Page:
My only excuse is that sequins are taking a toll on my blog. But I’ve largely finished my sewing project and I’m only a day late in celebrating the 208th birthday of my 5th Great Grandfather.

Smith Lapham was born in Rhode Island, April 8, 1804 the son of Job and Ada (Smith) Lapham. As I’ve mentioned before, Squire Lapham was one of the settlers of Rockford (originally called Laphamville) in Kent County, Michigan, in 1845. He built a mill on the Rogue River in 1844 and ran it for 20 years, served as Village Council President, Township Supervisor, Postmaster, and Justice of the Peace. His son Embree, noted that he met with the gathering “Under the Oaks” at which the Michigan Republican Party was formed in 1854, and he went on to serve Kent County as a State Representative (1855-56) and State Senator (1857-58). Smith lived to celebrate 58 years of marriage to Katherine Gilbert and the couple raised 9 children. He was an entrepreneur, a leader, and a poet.

This image is scanned from From Sawmill to City: The Long Years Passing – a Story of Rockford, Michigan by Homer L. Burch. I am not sure of the location of the original. It may be at the Rockford Branch. I am more aware of a copy on display at Rockford Historical Museum.

Happy belated birthday, Grandfather!

And happy hunting to you all!



Yesterday marked the 135th anniversary of the death of, by all accounts, a grand old lady… Mrs. Hannah Gilbert Dubois (my 6th Great Grandmother), known at the time to Rockford and much of West Michigan as Mother Gilbert.

She was born in Vermont the daughter of Revolutionary War veteran, David Johnson and his wife Mary Joiner.  At the age of sixteen she married Asa Gilbert in Saratoga, New York and they lived first in Genesee County and then back in Saratoga, New York. In 1828 the couple and nine children (two married), became pioneers of Washtenaw County, Michigan where Mrs. Gilbert faced tremendous loss. Asa died within the year, and a son followed during a harsh winter in 1843. She married a much older widower, Jacob DuBois of Alaiedon Township, Ingham County, Michigan in 1841 who died three years later. But Mrs. Gilbert, noted in reminiscences in the Michigan Pioneer Collection, as “Aunt Hannah” was evidently a devout, strong woman and this only accounts for the first 60 years of her life. Her remaining 30 plus, saw years of devoted service to the Methodist church, her large family, and her communities.

Mother Gilbert issued the invitations and enjoyed the festivities of her daughter, Katherine Gilbert Lapham’s, Golden Wedding in 1876. She saw the births of numerous great great grandchildren. And, according to her obituary in the Rockford Register, she was only slowed by age and infirmity in the last three years of her life. She died 23 Feb 1877 at the home of Smith and Katherine Gilbert Lapham.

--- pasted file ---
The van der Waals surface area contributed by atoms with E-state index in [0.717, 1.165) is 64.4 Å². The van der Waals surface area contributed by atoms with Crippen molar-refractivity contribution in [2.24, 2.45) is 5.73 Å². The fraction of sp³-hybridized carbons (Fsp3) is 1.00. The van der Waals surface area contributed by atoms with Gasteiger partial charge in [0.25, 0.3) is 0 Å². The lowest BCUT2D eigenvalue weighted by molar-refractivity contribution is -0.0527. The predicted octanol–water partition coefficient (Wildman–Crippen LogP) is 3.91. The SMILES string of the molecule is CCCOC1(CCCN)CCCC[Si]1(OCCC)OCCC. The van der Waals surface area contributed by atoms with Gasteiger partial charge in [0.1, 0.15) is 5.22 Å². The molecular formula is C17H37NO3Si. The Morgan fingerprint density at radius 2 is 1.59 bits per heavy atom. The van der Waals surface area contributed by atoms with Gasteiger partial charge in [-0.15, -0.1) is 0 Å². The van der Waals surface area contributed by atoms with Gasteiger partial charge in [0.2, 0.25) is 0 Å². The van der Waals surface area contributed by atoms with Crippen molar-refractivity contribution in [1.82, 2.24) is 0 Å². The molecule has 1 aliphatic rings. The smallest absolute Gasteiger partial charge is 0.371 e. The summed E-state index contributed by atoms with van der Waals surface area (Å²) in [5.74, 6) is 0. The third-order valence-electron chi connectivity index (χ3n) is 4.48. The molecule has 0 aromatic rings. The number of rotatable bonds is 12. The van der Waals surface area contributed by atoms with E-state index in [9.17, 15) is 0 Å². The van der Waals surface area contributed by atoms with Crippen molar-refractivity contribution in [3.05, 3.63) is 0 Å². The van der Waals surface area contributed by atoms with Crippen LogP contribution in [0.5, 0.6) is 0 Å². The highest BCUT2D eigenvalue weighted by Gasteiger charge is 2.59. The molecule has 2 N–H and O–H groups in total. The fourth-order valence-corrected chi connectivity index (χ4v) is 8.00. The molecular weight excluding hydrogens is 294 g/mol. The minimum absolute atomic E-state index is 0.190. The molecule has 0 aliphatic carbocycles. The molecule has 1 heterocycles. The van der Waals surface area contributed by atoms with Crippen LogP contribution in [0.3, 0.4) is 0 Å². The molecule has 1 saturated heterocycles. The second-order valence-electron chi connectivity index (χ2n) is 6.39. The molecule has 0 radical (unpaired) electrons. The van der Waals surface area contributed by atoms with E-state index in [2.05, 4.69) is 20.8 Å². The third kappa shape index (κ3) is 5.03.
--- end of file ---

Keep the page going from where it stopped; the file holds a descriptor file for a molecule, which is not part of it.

Scan of an image from the Gilbert Surname file at the Rockford Historical Museum, Rockford MI 

Happy hunting,


In the process of looking for information to fill out a future blog entry, I happened upon the Michigan Pioneer and Historical Collections. It is a collection that I had heard of and I’d seen things transcribed from, but I’d never had the opportunity to use it. And with a portion of my family solidly planted in the Michigan Territory prior to the 1830s, this is a source I had planned to check out. So I was thrilled to find an MSU Libraries Research Guide that linked to the Hathi Trust Digital Library’s catalog entry for the digitized volumes.

The collection takes some searching. It consists of three distinct series of varying quality from reminiscences to solid historical research largely covering a span from 1650-1850. Also digitized are two indexes covering about 30 of the 40 volumes; but the rest are individually searchable. I spent way too much time just searching various family names. I hit solidly on my Lapham and Gilbert connections and their allied lines, finding a mix of anecdotal and more trustworthy notes. If you’ve got Michigan pioneer ancestors this is worth checking out and infinitely easier now that it’s digitized.

Happy hunting,


Siblings: Katherine and David Johnson GilbertThis happy looking pair (I love old photographs!) is my 5th Great Grandmother Katherine (Gilbert) Lapham and her older brother the Reverend David Johnson Gilbert. The Gilbert and Lapham families moved across Michigan together settling first in Washtenaw County in the late 1820s and then moving on to Kent County in the 1840s. David and Katherine were two of eleven children born to Asa and Hannah (Johnson) Gilbert. The photograph is taken from a series of articles by Homer Birch run in the Rockford Register.

Happy Hunting!